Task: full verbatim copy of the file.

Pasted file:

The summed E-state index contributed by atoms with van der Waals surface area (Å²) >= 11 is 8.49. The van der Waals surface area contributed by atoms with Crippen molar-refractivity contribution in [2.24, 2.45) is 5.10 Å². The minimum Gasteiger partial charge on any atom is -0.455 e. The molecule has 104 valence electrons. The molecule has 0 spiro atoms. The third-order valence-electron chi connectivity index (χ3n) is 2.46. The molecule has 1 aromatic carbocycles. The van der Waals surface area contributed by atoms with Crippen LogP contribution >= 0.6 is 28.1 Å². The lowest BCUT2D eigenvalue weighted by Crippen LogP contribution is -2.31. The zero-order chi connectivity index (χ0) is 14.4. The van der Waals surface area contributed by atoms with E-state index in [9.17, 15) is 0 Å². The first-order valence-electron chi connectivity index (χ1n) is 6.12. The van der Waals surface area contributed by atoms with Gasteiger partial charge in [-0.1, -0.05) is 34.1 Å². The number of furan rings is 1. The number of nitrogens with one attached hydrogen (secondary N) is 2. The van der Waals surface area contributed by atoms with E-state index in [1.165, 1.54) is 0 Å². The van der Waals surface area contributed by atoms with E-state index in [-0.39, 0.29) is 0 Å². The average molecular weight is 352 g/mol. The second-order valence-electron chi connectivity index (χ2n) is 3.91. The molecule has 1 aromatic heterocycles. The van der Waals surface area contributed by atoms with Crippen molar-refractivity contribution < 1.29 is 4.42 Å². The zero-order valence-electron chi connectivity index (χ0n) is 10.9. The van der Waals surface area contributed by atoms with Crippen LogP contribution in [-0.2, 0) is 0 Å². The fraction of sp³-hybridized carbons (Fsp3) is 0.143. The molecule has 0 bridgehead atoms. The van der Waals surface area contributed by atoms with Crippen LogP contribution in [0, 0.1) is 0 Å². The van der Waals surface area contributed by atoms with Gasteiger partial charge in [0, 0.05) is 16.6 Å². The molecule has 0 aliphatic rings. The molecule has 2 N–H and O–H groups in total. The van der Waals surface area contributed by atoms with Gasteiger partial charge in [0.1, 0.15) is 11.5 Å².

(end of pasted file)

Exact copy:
The summed E-state index contributed by atoms with van der Waals surface area (Å²) >= 11 is 8.49. The van der Waals surface area contributed by atoms with Crippen molar-refractivity contribution in [2.24, 2.45) is 5.10 Å². The minimum Gasteiger partial charge on any atom is -0.455 e. The molecule has 104 valence electrons. The molecule has 0 spiro atoms. The third-order valence-electron chi connectivity index (χ3n) is 2.46. The molecule has 1 aromatic carbocycles. The van der Waals surface area contributed by atoms with Crippen LogP contribution >= 0.6 is 28.1 Å². The lowest BCUT2D eigenvalue weighted by Crippen LogP contribution is -2.31. The zero-order chi connectivity index (χ0) is 14.4. The van der Waals surface area contributed by atoms with E-state index in [9.17, 15) is 0 Å². The first-order valence-electron chi connectivity index (χ1n) is 6.12. The van der Waals surface area contributed by atoms with Gasteiger partial charge in [-0.1, -0.05) is 34.1 Å². The number of furan rings is 1. The number of nitrogens with one attached hydrogen (secondary N) is 2. The van der Waals surface area contributed by atoms with E-state index in [1.165, 1.54) is 0 Å². The van der Waals surface area contributed by atoms with E-state index in [-0.39, 0.29) is 0 Å². The average molecular weight is 352 g/mol. The second-order valence-electron chi connectivity index (χ2n) is 3.91. The molecule has 1 aromatic heterocycles. The van der Waals surface area contributed by atoms with Crippen molar-refractivity contribution < 1.29 is 4.42 Å². The zero-order valence-electron chi connectivity index (χ0n) is 10.9. The van der Waals surface area contributed by atoms with Crippen LogP contribution in [-0.2, 0) is 0 Å². The fraction of sp³-hybridized carbons (Fsp3) is 0.143. The molecule has 0 bridgehead atoms. The van der Waals surface area contributed by atoms with Crippen LogP contribution in [0, 0.1) is 0 Å². The van der Waals surface area contributed by atoms with Gasteiger partial charge in [0, 0.05) is 16.6 Å². The molecule has 0 aliphatic rings. The molecule has 2 N–H and O–H groups in total. The van der Waals surface area contributed by atoms with Gasteiger partial charge in [0.1, 0.15) is 11.5 Å².